They Got Me Covered Film Details
Overview: Fired by his editor for incompetence, idiotic reporter Robert Kittredge sees a chance at redeeming himself when he accidentally uncovers a network of Nazi spies in Washington, D.C.
Tagline: A FIRST RUN PICTURE (FOR THOSE WHO HAVEN’T SEEN IT!)
Review: War correspondent Bob Hope lets the scoop of the Germans attacking Russia go, causing his editor (Donald MacBride) to fire him. He tries to convince girlfriend Dorothy Lamour that he fixed everything with him, and ends up involved with a group of Nazi spies, lead by Otto Preminger and Lenore Aubert. If stupid is as stupid does, we would have lost the war had any reporter like Hope been involved with spies. It is only by accident that Hope ends up saving the day, yet he gets all the credit. But in the meantime, 90 minutes of predictable Hope gags fly by, and one plot development, of the Nazis using a burlesque queen (Marion Martin) to try and destroy Hope’s reputation, comes along that actually adds some plausibility. Of course, Ms. Martin has no idea that she’s being used for a Nazi plot, and ends up paying for it. I always felt that Marion Martin never got the credit she deserved as a character actress. Blousy but ultimately gold-hearted (weren’t all these women?), she wasn’t as soft as Joan Blondell or Ann Sothern, and could be very, very tough. But when she did have a fairly good part, she added a layer of vulnerability and warmness just below the surface that made her more likable. Along with Iris Adrian and Barbara Pepper, she made these characters very memorable and a small part of cinema history. “They Got Me Covered” is a re-tread of films war audiences had seen before, perfectly covered for me by the brassy Warner Brothers comedy/drama “All Through the Night” with a more serious and less stupid Humphrey Bogart in the Hope role, and Conrad Veidt and Judith Anderson in the Preminger/Lenore Aubert parts. Bogart had a great gang of Warner Brothers character actors to back him up, but here, Hope is backed up by a group of women, including Ms. Lamour and the Mary Wickes look-alike Mary Treen. It is only their invasion of the beauty salon that ends up saving Hope from the Nazi’s revenge. I thought the beauty salon set was very beautifully art-decco, but that couldn’t take back the dislike I had for Hope’s character being just so out of his element and obviously someone that should have been assigned a desk job rather than reporting serious news of the day. There were some amusing performances, particularly Donald Meek as a psychotic man (who thinks its in the middle of the civil war), whom the Nazis use to scare out of their hideout, and the always funny Florence Bates as a gypsy woman who reads Hope’s fortune. Aubert replaces Hope’s usual sleek villain foil, Gale Sondergaard, in this film, and is both lovely and convincing. Preminger is appropriately authoritative. His voice is quite right for this type of part, and caused chuckles just by his voice similarity to General Bulkarter’s on “Hogan’s Heroes”, a spoof of his role in the classic “Stalag 13”. In retrospect, I don’t think it was wise during World War II to show any American being in a position such as Hope’s to come off so idiotic. Other comics were usually just in the wrong place at the wrong time, creating all sorts of gags that were amusing yet not uncomfortable.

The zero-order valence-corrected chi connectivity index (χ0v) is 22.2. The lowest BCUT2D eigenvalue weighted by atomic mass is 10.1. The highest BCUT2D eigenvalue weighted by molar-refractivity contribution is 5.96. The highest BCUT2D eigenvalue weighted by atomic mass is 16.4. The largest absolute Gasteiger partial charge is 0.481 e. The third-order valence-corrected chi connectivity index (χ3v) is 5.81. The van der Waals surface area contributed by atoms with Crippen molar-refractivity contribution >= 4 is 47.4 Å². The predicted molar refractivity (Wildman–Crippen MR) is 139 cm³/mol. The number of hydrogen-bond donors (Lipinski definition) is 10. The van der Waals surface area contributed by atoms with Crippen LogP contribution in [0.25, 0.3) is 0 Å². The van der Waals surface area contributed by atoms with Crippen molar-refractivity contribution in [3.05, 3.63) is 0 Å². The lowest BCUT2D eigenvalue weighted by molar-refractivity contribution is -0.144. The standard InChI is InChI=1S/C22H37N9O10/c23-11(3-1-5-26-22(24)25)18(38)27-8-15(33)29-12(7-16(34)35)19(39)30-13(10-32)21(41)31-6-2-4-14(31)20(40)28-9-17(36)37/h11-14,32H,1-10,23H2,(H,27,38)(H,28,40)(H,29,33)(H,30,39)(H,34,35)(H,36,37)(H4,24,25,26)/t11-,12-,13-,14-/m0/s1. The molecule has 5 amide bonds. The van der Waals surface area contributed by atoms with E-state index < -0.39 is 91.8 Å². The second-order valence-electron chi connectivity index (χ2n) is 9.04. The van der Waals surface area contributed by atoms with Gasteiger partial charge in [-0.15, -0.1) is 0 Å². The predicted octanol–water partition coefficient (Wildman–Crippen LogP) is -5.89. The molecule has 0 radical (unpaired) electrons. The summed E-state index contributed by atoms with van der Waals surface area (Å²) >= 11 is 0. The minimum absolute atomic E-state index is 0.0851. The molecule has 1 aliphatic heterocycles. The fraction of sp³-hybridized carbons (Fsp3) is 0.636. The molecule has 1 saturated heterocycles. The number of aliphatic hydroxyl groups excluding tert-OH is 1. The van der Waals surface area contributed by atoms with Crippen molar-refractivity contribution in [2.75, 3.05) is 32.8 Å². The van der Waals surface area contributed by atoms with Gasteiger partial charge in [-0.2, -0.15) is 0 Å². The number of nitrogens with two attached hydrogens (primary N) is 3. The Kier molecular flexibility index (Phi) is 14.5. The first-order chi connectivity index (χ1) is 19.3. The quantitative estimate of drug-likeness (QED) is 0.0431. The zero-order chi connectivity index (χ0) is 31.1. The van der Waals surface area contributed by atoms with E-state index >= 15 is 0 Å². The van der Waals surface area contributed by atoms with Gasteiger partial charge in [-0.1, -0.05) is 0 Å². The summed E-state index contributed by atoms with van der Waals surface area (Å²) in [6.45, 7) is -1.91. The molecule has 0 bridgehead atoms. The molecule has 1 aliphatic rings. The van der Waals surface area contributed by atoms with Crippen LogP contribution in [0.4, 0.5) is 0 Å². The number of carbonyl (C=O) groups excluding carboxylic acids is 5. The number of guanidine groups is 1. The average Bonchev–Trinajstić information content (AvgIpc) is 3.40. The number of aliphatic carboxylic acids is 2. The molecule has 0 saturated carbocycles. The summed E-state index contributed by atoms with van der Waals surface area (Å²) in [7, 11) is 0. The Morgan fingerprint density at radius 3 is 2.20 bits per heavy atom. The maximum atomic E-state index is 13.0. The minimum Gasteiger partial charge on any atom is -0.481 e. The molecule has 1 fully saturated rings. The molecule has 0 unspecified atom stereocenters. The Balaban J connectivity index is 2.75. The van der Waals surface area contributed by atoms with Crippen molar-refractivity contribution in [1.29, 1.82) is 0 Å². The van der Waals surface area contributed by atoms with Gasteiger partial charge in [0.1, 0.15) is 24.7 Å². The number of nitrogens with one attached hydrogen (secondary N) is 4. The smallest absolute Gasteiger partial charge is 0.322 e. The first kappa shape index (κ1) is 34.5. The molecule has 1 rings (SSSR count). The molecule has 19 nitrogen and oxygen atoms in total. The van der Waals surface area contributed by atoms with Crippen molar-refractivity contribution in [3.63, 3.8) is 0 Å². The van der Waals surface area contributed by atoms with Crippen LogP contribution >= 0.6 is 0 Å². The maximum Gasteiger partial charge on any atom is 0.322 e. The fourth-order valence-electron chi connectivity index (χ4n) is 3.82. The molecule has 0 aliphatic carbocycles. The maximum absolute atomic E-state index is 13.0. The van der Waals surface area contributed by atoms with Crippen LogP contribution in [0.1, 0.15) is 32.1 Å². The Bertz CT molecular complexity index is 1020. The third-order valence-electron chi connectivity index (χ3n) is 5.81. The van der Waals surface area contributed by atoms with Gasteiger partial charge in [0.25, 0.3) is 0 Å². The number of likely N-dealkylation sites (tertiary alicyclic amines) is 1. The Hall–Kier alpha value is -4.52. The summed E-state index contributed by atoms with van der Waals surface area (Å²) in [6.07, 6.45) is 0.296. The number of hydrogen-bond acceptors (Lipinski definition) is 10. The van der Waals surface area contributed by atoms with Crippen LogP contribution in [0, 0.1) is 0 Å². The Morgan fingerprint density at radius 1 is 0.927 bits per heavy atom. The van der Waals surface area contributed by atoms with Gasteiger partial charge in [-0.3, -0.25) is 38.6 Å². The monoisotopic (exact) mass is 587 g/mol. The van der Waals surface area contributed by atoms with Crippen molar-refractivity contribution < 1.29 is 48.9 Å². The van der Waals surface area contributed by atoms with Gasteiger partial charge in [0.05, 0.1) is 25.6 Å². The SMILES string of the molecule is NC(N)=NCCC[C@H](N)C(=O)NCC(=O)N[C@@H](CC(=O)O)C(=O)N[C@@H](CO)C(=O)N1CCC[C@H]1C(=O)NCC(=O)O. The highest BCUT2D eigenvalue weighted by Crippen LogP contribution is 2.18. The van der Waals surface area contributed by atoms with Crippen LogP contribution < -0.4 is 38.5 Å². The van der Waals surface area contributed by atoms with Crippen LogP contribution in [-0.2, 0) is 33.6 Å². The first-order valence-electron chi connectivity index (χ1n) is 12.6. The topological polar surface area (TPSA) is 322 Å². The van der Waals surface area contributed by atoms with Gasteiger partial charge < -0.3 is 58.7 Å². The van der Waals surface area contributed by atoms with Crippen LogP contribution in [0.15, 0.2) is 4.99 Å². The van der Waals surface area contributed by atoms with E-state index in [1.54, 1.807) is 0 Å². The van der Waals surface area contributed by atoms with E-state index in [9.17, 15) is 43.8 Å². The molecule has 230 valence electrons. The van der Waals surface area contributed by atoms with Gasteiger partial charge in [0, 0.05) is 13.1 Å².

Country: United States
Duration: 95 min
Genre: Comedy, Music, Romance
Also known as: Apunten… ¡Fuego!,Hjælp! Jeg bli’r skygget,They Got Me Covered,Washington Story,O Grande Aldrabão,The Washington Angle,Kataskopoi me to stanio,Me tenían cubierto,Vi spioner,Corresponsal fenómeno,Me vakoilijat,Ho salvato l’America,M-au acoperit,Correspondente Fenômeno